Today, more than ever, African American women are setting a new standard for success both personally and professionally. Rashea Barnes is not accustomed to settling for mediocrity in her life, career, and entrepreneurial endeavors. A full-time educator, Barnes is also pursuing her Ph.D., and building her online platform Oops I Spilled the Tea as a media journalist. BlackEnterprise.com had the opportunity to speak with Barnes about balancing career, education, and entrepreneurial aspirations.
You are working full time, pursuing your Ph.D., and working on your entrepreneurial endeavors. How are you able to balance all three?
Honestly, I don’t know to be quite honest! I know that God has a vision for me that I can’t even begin to imagine, but I just take it one day at a time because, if not, it becomes extremely overwhelming. I focus on my teaching career first and then shift my concentration to Oops I Spilled the Tea. Anyone who is looking to either start a business or further their brand presence has to be well-organized, practice strong time management skills, and most importantly, remain consistent in whatever task you are completing.
Tell us about Oops I Spilled The Tea, and how it differs from other blogging sites.
First off, I am NOT a blogger, and that is a misconception that many people have. A blog is a website that normally (with a few exceptions) reports from secondary resources about things that are current, and trending or hot topics about their own personal interest. I am a media journalist who actually travels and interviews people from all walks of life. From celebrity makeup artist, professional athletes, singers, and rappers, I have interviewed them all. The purpose of the term “spilling the teaâ€ is to shed some light on how some of our favorite celebrities became who they are today. In a world that glamorizes everything, Oops I Spilled the Tea is a platform that shows you the trials and obstacles they faced while pursuing their dreams.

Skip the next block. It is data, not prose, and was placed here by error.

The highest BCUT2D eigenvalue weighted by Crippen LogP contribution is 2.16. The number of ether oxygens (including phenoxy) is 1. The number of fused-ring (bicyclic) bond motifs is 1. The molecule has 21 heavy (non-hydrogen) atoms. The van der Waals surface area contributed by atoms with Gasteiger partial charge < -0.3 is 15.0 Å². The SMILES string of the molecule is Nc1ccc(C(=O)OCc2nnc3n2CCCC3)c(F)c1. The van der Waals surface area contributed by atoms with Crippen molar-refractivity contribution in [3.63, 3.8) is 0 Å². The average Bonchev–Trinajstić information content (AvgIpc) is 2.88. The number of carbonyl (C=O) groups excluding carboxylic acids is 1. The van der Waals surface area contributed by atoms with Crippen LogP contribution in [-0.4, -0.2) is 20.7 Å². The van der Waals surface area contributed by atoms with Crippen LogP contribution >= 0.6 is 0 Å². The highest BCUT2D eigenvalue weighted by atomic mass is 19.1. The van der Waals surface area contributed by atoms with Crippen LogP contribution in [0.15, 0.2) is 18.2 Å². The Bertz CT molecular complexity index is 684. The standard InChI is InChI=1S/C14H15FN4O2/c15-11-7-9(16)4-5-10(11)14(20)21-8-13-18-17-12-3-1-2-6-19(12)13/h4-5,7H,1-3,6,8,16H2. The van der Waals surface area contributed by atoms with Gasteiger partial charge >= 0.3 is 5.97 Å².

What are you able to apply from your entrepreneurial work into both your current career and school?
I think in both the entrepreneurial world and school you have to have the “survival mentality.” A sense that if you don’t grind then you don’t eat. Nothing was willingly given to me, therefore I had to work, and still am working constantly, to accomplish every dream that I have. That is another thing that I want to make very clear in this interview for anyone who has a goal or aspiration. You have to set goals, and not only set goals but you have to write them down somewhere that you can see every day.
What challenges have you experienced balancing these three important pieces of your career and life development?
I think the hardest thing would be not becoming complacent. Many times when we reach a certain peak or level in our lives we become stagnant, and that goes for work and personal life. Never settle or be OKÂ with the bare minimum. If you set goals and accomplish them, create more goals. Rejection is another obstacle that individuals like myself face in the foundation years of building a brand and that’s OK, but never give up. You might get one hundred rejections for media or press events before you get that one big interview that can make or break your career. You have to be OK with failure and rejection because it will happen, but how you respond after it happens is what’s most important. Do you give up or do you keep pushing?
What pieces of advice do you have for people pursuing entrepreneurial endeavors while managing their career and education?
The main piece of advice that I would give is to surround yourself with positive energy, and have a strong team of people around you. Vibes and energy are everything. You do not have time to waste dealing with negative individuals. Understand that negativity is contagious and will eventually infect you. If you are building a brand the people you surround yourself with should promote your brand as if it is their own. As clichÃ© as it sounds do not give up on yourself EVER! Never let obstacles that you have faced in the past be the barricade that blocks you from the future you deserve.